§ The Chief Secretary to the Treasury (Mr. John MacGregor)
I cannot anticipate my right hon. Friend's Budget statement.
§ Mr. Clay
Is the Chief Secretary aware that last year the Chancellor concluded his Budget statement by describing the measures that he was taking as tackling the problem of unemployment where it was most acute and that it was a Budget for jobs? Since that time, unemployment has increased by over 114,000 in this country, over 9,000 in the northern region, over 1,300 in my constituency and by 259 in Fulham. When the Chancellor sits down on Tuesday—I know he will not tell us what measures he will take—but, in language that the unemployed will understand—[Interruption.]
§ Mr. MacGregor
After that rather long speech, I should say that the main element affecting the point to which the hon. Gentleman referred in the Chancellor's Budget statement last year was a significant increase in expenditure on employment and training measures in 1986 and 1987, involving extra expenditure of £600 million, particularly concentrated on the youth training scheme. I believe that throughout 1986–87 that will have a significant effect.
The same applies to the enterprise allowance scheme, which was extended last year, and which is having substantial effect in encouraging people into self-employment.
I would also say to the hon. Gentleman that, in terms of getting unemployment down, the most significant element is by encouraging industry and commerce to provide jobs. The hon. Gentleman will have noticed that the Confederation of Bitish Industry's February monthly trends inquiry showed that it was the best combined response in industry on prices and output since the inquiry started in 1975.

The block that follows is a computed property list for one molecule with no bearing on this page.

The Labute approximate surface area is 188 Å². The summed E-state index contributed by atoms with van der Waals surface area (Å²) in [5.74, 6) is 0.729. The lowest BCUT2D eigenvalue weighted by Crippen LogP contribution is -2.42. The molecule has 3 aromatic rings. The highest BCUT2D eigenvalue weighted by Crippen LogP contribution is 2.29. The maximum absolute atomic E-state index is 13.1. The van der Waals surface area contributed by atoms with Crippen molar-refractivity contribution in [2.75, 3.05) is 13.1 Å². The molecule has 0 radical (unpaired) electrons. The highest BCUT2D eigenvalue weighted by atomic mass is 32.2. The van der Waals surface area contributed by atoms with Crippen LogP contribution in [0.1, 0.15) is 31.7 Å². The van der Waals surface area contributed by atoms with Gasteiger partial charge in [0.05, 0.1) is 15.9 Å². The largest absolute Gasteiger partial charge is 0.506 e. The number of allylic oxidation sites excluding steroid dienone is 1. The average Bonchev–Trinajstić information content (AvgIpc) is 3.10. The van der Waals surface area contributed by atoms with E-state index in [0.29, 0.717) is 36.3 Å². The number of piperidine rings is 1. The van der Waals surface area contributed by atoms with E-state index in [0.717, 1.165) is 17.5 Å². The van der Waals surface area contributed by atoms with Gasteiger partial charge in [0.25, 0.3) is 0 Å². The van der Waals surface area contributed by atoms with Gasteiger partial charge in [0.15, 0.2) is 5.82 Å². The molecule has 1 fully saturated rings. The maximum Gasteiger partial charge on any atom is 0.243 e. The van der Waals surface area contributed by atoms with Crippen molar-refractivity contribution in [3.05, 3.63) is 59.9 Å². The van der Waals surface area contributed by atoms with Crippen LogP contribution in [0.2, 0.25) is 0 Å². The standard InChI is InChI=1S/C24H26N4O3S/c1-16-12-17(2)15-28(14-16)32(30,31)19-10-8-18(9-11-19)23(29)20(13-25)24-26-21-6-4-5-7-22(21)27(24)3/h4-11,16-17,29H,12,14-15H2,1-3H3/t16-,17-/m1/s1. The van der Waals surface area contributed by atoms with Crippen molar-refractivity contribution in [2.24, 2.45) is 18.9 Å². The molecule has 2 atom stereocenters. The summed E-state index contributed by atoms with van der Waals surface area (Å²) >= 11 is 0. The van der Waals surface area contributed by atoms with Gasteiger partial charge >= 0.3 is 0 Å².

§ Mr. Fallon
Will my right hon. Friend explain to the people of Sunderland and to their elected representatives that the one thing certain to destroy jobs in Sunderland is a public spending spree of £24 billion?
§ Mr. MacGregor
My hon. Friend is absolutely right. Such spending would mean either big increases in taxation or much higher borrowing, which would clobber industry. I know the point to which my hon. Friend is referring. I have just sent a letter to the right hon. Member for 1065 Birmingham, Sparkbrook (Mr. Hattersley) telling him that I still believe that the extra public expenditure involved in the Labour party's programme would be about £24 billion.
§ Mr. James Hamilton
As the right hon. Gentleman was educated in my constituency, knows Scotland well, and knows about the unemployment figures in Scotland, which are the highest in its history, is he aware that the British Steel Corporation has announced a further 414 redundancies in my constituency at the Clydesdale works? Unless there is a change in policy, there will be an upward trend in unemployment. I do not want the right hon. Gentleman to tell us that inflation worsens the position. When will the Government change their policy and show that in their Budget?
§ Mr. MacGregor
Because I come from the hon. Gentleman's constituency, I know of the need there, perhaps more than in most parts of the United Kingdom, to restructure from the old traditional industries, including the steel and coal mining industries, to modern industries. I have seen many examples in Scotland of vast new employment being created by modern industries. That is a considerable success story.